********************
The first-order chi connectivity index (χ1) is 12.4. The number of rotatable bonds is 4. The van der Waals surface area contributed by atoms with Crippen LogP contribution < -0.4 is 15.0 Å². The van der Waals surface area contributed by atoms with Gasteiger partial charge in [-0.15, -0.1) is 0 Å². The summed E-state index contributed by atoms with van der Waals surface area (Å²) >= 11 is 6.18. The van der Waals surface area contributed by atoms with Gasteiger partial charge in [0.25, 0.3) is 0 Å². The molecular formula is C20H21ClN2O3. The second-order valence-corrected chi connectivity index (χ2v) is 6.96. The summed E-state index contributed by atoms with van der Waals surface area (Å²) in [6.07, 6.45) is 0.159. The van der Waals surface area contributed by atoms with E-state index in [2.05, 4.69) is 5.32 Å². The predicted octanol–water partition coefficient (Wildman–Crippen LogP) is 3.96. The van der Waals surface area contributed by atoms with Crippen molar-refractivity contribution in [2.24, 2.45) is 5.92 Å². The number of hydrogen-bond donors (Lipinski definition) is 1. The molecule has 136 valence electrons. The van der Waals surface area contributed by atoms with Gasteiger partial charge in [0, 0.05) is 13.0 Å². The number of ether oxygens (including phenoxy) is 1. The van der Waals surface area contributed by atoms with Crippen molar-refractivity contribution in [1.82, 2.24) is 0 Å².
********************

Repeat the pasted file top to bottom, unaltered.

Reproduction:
The first-order chi connectivity index (χ1) is 12.4. The number of rotatable bonds is 4. The van der Waals surface area contributed by atoms with Crippen LogP contribution < -0.4 is 15.0 Å². The van der Waals surface area contributed by atoms with Gasteiger partial charge in [-0.15, -0.1) is 0 Å². The summed E-state index contributed by atoms with van der Waals surface area (Å²) >= 11 is 6.18. The van der Waals surface area contributed by atoms with Gasteiger partial charge in [0.25, 0.3) is 0 Å². The molecular formula is C20H21ClN2O3. The second-order valence-corrected chi connectivity index (χ2v) is 6.96. The summed E-state index contributed by atoms with van der Waals surface area (Å²) in [6.07, 6.45) is 0.159. The van der Waals surface area contributed by atoms with E-state index in [2.05, 4.69) is 5.32 Å². The predicted octanol–water partition coefficient (Wildman–Crippen LogP) is 3.96. The van der Waals surface area contributed by atoms with Crippen molar-refractivity contribution in [2.24, 2.45) is 5.92 Å². The number of hydrogen-bond donors (Lipinski definition) is 1. The molecule has 136 valence electrons. The van der Waals surface area contributed by atoms with Gasteiger partial charge in [0, 0.05) is 13.0 Å². The number of ether oxygens (including phenoxy) is 1. The van der Waals surface area contributed by atoms with Crippen molar-refractivity contribution in [1.82, 2.24) is 0 Å².